A selection of the latest headlines from across campus.
A selection of works from the collection of UChicago trustee Kenneth C. Griffin will be on exhibit at the David Rubenstein Forum when the building officially opens this autumn. Items on loan from Griffin’s collection will inaugurate the Art at the Rubenstein program, which will include public exhibitions as well as scholarship and teaching opportunities focused on the artwork. The David Rubenstein Forum is named in honor of University trustee David M. Rubenstein, JD’73, and will include spaces for conferences, symposia, lectures, performances, celebrations, and other major gatherings.
The University of Chicago Campaign: Inquiry and Impact concluded on December 31, surpassing its original target of $4.5 billion and expanded $5 billion goal. The campaign also exceeded its goal to engage 125,000 alumni. The University of Chicago Campaign was the most ambitious in the institution’s history, and supported priorities in every division, school, department, and institute. It enabled investments in students and faculty; supported research, education, and impact; and fostered the University’s engagement with the city of Chicago and the world. For more, see On the Agenda, page 15, from President Robert J. Zimmer.
Ka Yee C. Lee, professor in the Department of Chemistry, became the University’s 14th provost on February 1. President Robert J. Zimmer announced her appointment in January. As vice provost for research since 2018, Lee oversaw University research administration, development support, safety, and computing, as well as scientific initiatives that cut across divisions, schools, and institutes. Lee has played a leading role in the University’s activities and partnerships in Hong Kong over the past five years, and chairs the Faculty Advisory Board for The Hong Kong Jockey Club University of Chicago Academic Complex | The University of Chicago Francis and Rose Yuen Campus in Hong Kong. Lee’s research focus lies in the area of membrane biophysics, and she is the author or coauthor of more than 125 scholarly publications. She succeeds Daniel Diermeier, who was named provost in 2016 and becomes the chancellor of Vanderbilt University in July.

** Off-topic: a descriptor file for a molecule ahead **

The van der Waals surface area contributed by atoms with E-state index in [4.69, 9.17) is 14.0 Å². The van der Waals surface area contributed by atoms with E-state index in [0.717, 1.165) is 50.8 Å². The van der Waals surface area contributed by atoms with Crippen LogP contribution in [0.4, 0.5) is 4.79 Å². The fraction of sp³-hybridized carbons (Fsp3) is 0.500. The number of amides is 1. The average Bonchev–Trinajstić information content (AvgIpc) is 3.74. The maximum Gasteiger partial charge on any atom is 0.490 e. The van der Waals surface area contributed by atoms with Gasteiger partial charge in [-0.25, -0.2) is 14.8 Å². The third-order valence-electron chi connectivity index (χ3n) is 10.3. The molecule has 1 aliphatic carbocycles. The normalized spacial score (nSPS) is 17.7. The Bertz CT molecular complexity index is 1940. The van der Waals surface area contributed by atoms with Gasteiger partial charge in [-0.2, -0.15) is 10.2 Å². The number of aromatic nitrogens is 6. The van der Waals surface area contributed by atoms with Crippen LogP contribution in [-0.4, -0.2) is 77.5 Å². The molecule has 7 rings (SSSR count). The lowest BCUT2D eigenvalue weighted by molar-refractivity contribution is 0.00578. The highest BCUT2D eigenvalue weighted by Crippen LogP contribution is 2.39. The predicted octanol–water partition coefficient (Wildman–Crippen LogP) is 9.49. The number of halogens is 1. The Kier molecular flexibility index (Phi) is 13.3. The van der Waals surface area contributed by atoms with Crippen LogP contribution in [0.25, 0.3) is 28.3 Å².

The Pritzker School of Molecular Engineering has launched a master of science in molecular engineering program, designed to prepare engineers for leadership positions across industries. Complementing the school’s undergraduate and PhD programs in molecular engineering, the new program consists of 11 courses in two tracks: computational materials modeling, and polymer science and engineering. In the future the program may add tracks in areas such as sustainable energy and water resources, immunoengineering, and systems bioengineering.
On December 2 Stuart Flack became dean of the Graham School of Continuing Liberal and Professional Studies, the center of lifelong learning at UChicago. With 30 years of experience in the nonprofit, private, and public sectors, Flack was previously the executive director of the Chicago Humanities Festival and CEO of BestMatch, a higher education technology start-up. He is also a jazz guitarist and playwright whose work has been performed by leading theaters nationwide. At UChicago Flack will oversee the Graham School’s certificate and degree programs and other courses, which serve more than 4,500 students annually.
The Department of Energy has selected two University of Chicago researchers as part of its new Office of Science Distinguished Scientist Fellowship program. Ian Foster, Arthur Holly Compton Distinguished Service Professor of Computer Science and director of Argonne National Laboratory’s Data Science and Learning Division, and Joshua Frieman, PhD’89, professor of astronomy and astrophysics and head of the Particle Physics Division at Fermilab, are among the five scientists selected this year. Foster, a computer scientist who has influenced the field of data science, and Frieman, a physicist who led the Dark Energy Survey for nearly a decade, will each receive $1 million over three years to deepen collaboration between academic institutions and national laboratories.
UChicago is helping thousands of children kick-start their home libraries by partnering with schools, nonprofit organizations, and Scholastic Book Fairs to provide half a million free books. Through the UChicago My Very Own Library program, participating pre-K through eighth-grade students across the United States and in the Dominican Republic will select 10 books each year at their schools’ Scholastic Book Fairs. The program also provides support for schools to host family literacy events and visits from authors and illustrators. As part of UChicago My Very Own Library, researchers at the School of Social Service Administration are studying the program’s impact on educational outcomes, and the Office of Civic Engagement’s Neighborhood Schools Program is connecting undergraduates with volunteer literacy support roles at participating local schools.
At this year’s Latke-Hamantash Debate, held November 25, presenters took an ecological approach to the question that has been pondered without resolution since 1946, asking which treat is better for the future of our planet. Marc Berman, associate professor of psychology, arguing for the hamantash, pointed out that the fried latke represents a dangerous celebration of oil. Meanwhile latke partisan Raymond Lodato, AM’97, PhD’97, assistant instructional professor in the Program on the Global Environment, highlighted the potato’s ability to thrive in many climates, calling it the “Mister Rogers of foodstuffs” for its ability to “get along with everyone.”